« Migration Dimensions of the Crisis in the Central African Republic » fait partie d’une série de documents produits dans le Cadre opérationnel de l’OIM sur la crise migratoire (MCOF). Les documents visent à aider les responsables politiques et les acteurs concernés à mieux comprendre l’ampleur des problèmes de mobilité lors d’une crise, notamment les ramifications humanitaires, sécuritaires, culturelles et socioéconomiques pendant la transition vers le relèvement après le conflit. A ce jour, des documents similaires ont été publiés au Mali, en Syrie, en Afghanistan et en Somalie.

    Pour télécharger un exemplaire du rapport sur la RCA, veuillez-vous rendre sur :

    Pour plus d’informations, veuillez contacter

    Patrice Quesada
    OIM siège
    Email :

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    Source: US Agency for International Development
    Country: Algeria, Chad, Eritrea, Ethiopia, India, Kenya, Libya, Madagascar, Malawi, Mali, Mauritania, Morocco, Mozambique, Niger, Pakistan, Somalia, Sudan, Tunisia, United Republic of Tanzania, Yemen, Zambia, Zimbabwe


    The Desert Locust (SGR1) situation remained calm in winter, spring and summer breeding areas in the western outbreak region in August and only low density adults were reported in Mauritania, Niger and Chad, and a similar situation is highly likely in northern Mali where the ongoing security situation continuous undermining survey operations. No locusts were reported in Algeria, Libya, Morocco or Tunisia during this month.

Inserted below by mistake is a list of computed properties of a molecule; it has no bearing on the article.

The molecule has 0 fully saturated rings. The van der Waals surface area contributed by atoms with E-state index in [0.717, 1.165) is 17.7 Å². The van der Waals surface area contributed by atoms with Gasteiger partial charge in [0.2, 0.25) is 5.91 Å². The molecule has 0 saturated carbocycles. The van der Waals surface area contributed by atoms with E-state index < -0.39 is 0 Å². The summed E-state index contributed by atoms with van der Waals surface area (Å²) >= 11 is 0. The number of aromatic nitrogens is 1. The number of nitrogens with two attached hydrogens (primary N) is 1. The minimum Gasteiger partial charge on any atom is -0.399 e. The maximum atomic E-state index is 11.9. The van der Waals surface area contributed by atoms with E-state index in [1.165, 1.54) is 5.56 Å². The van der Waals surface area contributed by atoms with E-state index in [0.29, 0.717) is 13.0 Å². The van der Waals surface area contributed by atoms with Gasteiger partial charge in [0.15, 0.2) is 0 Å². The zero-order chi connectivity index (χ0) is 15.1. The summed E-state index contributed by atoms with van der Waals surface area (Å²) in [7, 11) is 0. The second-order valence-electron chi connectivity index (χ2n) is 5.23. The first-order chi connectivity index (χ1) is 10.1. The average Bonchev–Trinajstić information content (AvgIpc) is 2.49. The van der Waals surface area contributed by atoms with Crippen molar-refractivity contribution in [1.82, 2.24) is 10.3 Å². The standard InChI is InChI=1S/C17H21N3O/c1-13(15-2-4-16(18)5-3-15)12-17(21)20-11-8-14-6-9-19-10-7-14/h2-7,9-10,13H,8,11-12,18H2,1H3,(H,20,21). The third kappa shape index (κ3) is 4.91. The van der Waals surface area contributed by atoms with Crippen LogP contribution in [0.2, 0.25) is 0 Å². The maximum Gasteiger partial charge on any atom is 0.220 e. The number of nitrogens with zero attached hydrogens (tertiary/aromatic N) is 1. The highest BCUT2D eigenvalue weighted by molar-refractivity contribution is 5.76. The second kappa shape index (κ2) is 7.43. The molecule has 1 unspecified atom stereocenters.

In the central outbreak areas, hatching was reported in northeastern Ethiopia where a few mature copulating small swarms and 1st and 2nd instar hoppers were detected and controlled during August. Survey and control operations are in progress in Ethiopia. In Sudan, scattered low density solitary mature adults were detected in the summer breeding areas in Northern, River Nile, Khartoum, Kassla and Kordofan States. Breeding adults and 3rd instar hoppers were also reported in Wadi Half in northern Sudan, but control operations were not warranted during this period. No locusts were reported in Oman in August and adult groups and immature swarms were reported in northern Red Sea coast in Yemen, but could not be confirmed due to the absence of surveys.

    The SGR situation remained calm in the eastern outbreak region and only a few scattered adults were reported along the Indo-Pakistan borders (DPPQS/India,